802.11a WLAN standards [13] support bandwidth up to 54 Mbps and signal in a regulated frequency spectrum around 5 GHz. This higher frequency compared to 802.11b shortens the range of 802.11a networks. The higher frequency also means 802.11a signals have more difficulty penetrating walls and other obstructions. Because 802.11a and 802.11b utilize different frequencies, the two technologies are incompatible with each other however some vendors offer hybrid 802.11a/b network gear.

The geometry of the designed FSS element in this paper is a metallic square loop on the top metal plane together with its complementary etched on the bottom plane This first designed FSS however did not meet the requirements of the aforesaid WLAN so it was optimized by meandering the metallic portions of the square loop on all sides. The equivalent circuit model of the FSS is also explained.

We have analyzed the proposed Frequency Selective Surface structure theoretically by Ansoft Designer® software which works on the Method of Moments. The simulated results obtained have been compared with experimental measured data. It is interesting to note that the simulated theoretical and experimental results are in close agreement.

 

II. DESIGN OF THE FREQUENCY SELECTIVE SURFACE

Our proposed FSS uses two metallic planes separated by a thin dielectric substrate. Each square loop patch on the top metal surface of the FSS structure has the outer most dimensions of 20 mm x 20 mm and a uniform metallic loop width of 5 mm as shown in Fig. 1. The design complementary to the above is etched on the bottom metal plane shown in Fig 2. and the 3-D view of a single cell of the complete FSS is shown in Fig. 3 .The distance between the centers of any two adjacent square loops is 21 mm in both the horizontal and vertical directions respectively. Spacing between two consecutive patches in a row or a column is maintained in such a way that the rule governing a conventional array antenna is maintained. A general rule is that the spacing between two adjacent patches should be less than one wavelength for the broad side incident cone, i.e. 0 º incident angles [14]. For our case the spacing is 2 mm between any two adjacent elements which is less than one wavelength. It is interesting to note that for a square loop resonating element, wavelength corresponding to resonant frequency is equal to the perimeter of the resonating element [15]. Dimension of the polytetrafluoroethylene (PTFE) substrate are 150mm x 150mm x 0.79mm. The relative dielectric constant is 2.4. As the dielectric structure is very thin, the structure was not affected by loading effect [15]. The square loop element is chosen as it is quite insensitive to polarization changes, being symmetric about any orthogonal co-ordinate system and has a natural broad bandwidth.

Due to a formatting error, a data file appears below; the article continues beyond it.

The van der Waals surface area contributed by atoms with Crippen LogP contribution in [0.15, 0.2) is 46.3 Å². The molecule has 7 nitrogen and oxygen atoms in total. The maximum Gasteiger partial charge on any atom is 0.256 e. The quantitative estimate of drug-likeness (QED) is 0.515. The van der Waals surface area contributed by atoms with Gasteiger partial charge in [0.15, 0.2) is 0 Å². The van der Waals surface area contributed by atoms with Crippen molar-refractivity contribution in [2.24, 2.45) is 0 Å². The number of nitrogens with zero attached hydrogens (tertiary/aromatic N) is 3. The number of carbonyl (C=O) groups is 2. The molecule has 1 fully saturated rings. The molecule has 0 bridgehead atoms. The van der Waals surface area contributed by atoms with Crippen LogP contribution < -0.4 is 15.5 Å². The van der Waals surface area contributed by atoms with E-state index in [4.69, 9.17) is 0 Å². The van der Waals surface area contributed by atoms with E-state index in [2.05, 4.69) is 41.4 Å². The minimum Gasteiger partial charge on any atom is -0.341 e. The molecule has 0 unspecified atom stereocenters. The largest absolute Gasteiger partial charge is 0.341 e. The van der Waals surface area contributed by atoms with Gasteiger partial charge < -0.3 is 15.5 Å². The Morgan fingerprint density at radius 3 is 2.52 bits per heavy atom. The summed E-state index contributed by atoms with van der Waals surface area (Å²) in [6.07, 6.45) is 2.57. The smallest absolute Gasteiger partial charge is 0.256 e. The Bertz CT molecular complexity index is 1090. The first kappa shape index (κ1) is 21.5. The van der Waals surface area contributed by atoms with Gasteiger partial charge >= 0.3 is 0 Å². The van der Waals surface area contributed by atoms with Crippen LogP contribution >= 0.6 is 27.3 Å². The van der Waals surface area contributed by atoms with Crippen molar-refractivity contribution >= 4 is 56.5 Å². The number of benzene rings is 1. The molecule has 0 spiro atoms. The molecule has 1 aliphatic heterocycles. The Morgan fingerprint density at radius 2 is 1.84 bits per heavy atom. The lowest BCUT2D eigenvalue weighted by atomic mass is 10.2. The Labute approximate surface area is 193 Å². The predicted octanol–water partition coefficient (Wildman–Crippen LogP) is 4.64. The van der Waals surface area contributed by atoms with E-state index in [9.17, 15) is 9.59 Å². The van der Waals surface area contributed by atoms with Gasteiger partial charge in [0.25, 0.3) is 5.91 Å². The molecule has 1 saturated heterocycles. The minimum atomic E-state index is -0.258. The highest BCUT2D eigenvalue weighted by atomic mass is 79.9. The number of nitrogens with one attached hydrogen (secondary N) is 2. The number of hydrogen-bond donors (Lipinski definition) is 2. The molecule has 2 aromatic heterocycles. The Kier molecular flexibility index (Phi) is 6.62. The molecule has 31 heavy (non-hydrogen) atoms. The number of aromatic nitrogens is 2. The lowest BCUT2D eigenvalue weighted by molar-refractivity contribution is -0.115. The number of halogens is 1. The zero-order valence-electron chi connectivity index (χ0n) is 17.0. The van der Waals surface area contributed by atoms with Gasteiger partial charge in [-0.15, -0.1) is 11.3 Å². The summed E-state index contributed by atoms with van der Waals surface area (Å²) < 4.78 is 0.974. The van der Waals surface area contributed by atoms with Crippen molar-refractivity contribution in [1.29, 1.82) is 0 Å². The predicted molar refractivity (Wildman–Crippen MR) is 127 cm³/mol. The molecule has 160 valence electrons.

According to the Babinet's principle in electro-magnetics [15]-[16], a complementary structure is supposed to have exactly the complementary response to the original one. A metallic loop strip contributes to inductance while the gap between two elements provides capacitance [17]. Thus for a complementary part, the original band reject characteristics will be replaced by a bandpass nature. A metallic square loop FSS (shown in Fig. 1), which is equivalent to a series LC resonant circuit, providing a transmission zero ,its complementary structure is a slot square loop (shown in Fig. 2), which is equivalent to a parallel LC resonant circuit, thus providing a transmission pole. This is verified from the simulated plot shown below in Fig. 4 obtained using Ansoft Designer® software.